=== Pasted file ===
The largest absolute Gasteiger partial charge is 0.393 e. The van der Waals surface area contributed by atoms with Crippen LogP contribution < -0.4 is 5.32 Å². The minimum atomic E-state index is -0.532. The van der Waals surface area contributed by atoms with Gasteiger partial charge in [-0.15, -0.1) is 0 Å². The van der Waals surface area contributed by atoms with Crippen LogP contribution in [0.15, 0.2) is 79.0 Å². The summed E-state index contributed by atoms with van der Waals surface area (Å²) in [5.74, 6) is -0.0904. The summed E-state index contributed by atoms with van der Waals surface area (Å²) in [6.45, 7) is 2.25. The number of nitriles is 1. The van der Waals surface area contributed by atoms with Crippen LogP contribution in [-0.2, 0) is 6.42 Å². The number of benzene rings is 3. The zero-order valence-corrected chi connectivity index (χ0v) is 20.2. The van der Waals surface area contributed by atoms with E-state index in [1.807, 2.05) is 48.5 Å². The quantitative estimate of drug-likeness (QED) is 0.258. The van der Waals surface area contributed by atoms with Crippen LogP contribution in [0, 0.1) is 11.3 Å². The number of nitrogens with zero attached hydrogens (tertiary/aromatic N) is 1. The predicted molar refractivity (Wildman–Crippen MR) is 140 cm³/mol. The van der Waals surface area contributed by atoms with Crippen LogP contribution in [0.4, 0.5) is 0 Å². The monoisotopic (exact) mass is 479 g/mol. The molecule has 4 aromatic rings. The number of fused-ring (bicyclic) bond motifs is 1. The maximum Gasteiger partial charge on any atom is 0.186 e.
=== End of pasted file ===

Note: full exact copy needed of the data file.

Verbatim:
The largest absolute Gasteiger partial charge is 0.393 e. The van der Waals surface area contributed by atoms with Crippen LogP contribution < -0.4 is 5.32 Å². The minimum atomic E-state index is -0.532. The van der Waals surface area contributed by atoms with Gasteiger partial charge in [-0.15, -0.1) is 0 Å². The van der Waals surface area contributed by atoms with Crippen LogP contribution in [0.15, 0.2) is 79.0 Å². The summed E-state index contributed by atoms with van der Waals surface area (Å²) in [5.74, 6) is -0.0904. The summed E-state index contributed by atoms with van der Waals surface area (Å²) in [6.45, 7) is 2.25. The number of nitriles is 1. The van der Waals surface area contributed by atoms with Crippen LogP contribution in [-0.2, 0) is 6.42 Å². The number of benzene rings is 3. The zero-order valence-corrected chi connectivity index (χ0v) is 20.2. The van der Waals surface area contributed by atoms with E-state index in [1.807, 2.05) is 48.5 Å². The quantitative estimate of drug-likeness (QED) is 0.258. The van der Waals surface area contributed by atoms with Crippen LogP contribution in [0, 0.1) is 11.3 Å². The number of nitrogens with zero attached hydrogens (tertiary/aromatic N) is 1. The predicted molar refractivity (Wildman–Crippen MR) is 140 cm³/mol. The van der Waals surface area contributed by atoms with Crippen LogP contribution in [0.4, 0.5) is 0 Å². The monoisotopic (exact) mass is 479 g/mol. The molecule has 4 aromatic rings. The number of fused-ring (bicyclic) bond motifs is 1. The maximum Gasteiger partial charge on any atom is 0.186 e.